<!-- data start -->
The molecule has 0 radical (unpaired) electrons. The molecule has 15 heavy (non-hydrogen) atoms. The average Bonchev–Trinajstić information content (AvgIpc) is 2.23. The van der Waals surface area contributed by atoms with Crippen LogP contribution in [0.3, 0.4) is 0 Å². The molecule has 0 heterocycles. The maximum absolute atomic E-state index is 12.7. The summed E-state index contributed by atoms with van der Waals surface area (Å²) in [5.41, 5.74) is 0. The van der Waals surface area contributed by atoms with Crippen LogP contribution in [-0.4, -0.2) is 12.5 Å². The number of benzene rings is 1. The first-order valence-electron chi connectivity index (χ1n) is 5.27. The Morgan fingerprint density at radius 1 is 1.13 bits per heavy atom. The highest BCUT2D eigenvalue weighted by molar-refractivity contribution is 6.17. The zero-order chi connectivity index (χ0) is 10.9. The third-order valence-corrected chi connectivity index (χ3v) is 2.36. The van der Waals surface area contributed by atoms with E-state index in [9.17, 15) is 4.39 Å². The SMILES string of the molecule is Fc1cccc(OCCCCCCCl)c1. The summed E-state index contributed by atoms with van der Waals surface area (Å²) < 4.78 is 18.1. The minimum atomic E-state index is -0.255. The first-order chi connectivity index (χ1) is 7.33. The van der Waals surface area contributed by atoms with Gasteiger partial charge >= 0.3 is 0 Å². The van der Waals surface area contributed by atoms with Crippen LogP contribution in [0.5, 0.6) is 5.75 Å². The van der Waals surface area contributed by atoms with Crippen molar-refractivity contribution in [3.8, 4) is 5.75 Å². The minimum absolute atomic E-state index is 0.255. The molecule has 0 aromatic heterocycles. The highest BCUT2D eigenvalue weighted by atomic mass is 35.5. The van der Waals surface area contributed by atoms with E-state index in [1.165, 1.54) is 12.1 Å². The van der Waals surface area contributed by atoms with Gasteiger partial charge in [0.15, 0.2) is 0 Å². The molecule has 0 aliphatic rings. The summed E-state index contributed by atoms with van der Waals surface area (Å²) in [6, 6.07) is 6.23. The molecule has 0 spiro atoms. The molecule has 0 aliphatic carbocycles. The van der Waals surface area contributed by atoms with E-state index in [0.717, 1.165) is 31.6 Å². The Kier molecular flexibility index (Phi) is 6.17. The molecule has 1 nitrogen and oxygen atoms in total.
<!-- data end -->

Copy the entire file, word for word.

The molecule has 0 radical (unpaired) electrons. The molecule has 15 heavy (non-hydrogen) atoms. The average Bonchev–Trinajstić information content (AvgIpc) is 2.23. The van der Waals surface area contributed by atoms with Crippen LogP contribution in [0.3, 0.4) is 0 Å². The molecule has 0 heterocycles. The maximum absolute atomic E-state index is 12.7. The summed E-state index contributed by atoms with van der Waals surface area (Å²) in [5.41, 5.74) is 0. The van der Waals surface area contributed by atoms with Crippen LogP contribution in [-0.4, -0.2) is 12.5 Å². The number of benzene rings is 1. The first-order valence-electron chi connectivity index (χ1n) is 5.27. The Morgan fingerprint density at radius 1 is 1.13 bits per heavy atom. The highest BCUT2D eigenvalue weighted by molar-refractivity contribution is 6.17. The zero-order chi connectivity index (χ0) is 10.9. The third-order valence-corrected chi connectivity index (χ3v) is 2.36. The van der Waals surface area contributed by atoms with E-state index in [9.17, 15) is 4.39 Å². The SMILES string of the molecule is Fc1cccc(OCCCCCCCl)c1. The summed E-state index contributed by atoms with van der Waals surface area (Å²) < 4.78 is 18.1. The minimum atomic E-state index is -0.255. The first-order chi connectivity index (χ1) is 7.33. The van der Waals surface area contributed by atoms with Gasteiger partial charge >= 0.3 is 0 Å². The van der Waals surface area contributed by atoms with Crippen LogP contribution in [0.5, 0.6) is 5.75 Å². The van der Waals surface area contributed by atoms with Crippen molar-refractivity contribution in [3.8, 4) is 5.75 Å². The minimum absolute atomic E-state index is 0.255. The molecule has 0 aromatic heterocycles. The highest BCUT2D eigenvalue weighted by atomic mass is 35.5. The van der Waals surface area contributed by atoms with E-state index in [1.165, 1.54) is 12.1 Å². The van der Waals surface area contributed by atoms with Gasteiger partial charge in [0.15, 0.2) is 0 Å². The molecule has 0 aliphatic rings. The summed E-state index contributed by atoms with van der Waals surface area (Å²) in [6, 6.07) is 6.23. The molecule has 0 spiro atoms. The molecule has 0 aliphatic carbocycles. The van der Waals surface area contributed by atoms with E-state index in [0.717, 1.165) is 31.6 Å². The Kier molecular flexibility index (Phi) is 6.17. The molecule has 1 nitrogen and oxygen atoms in total.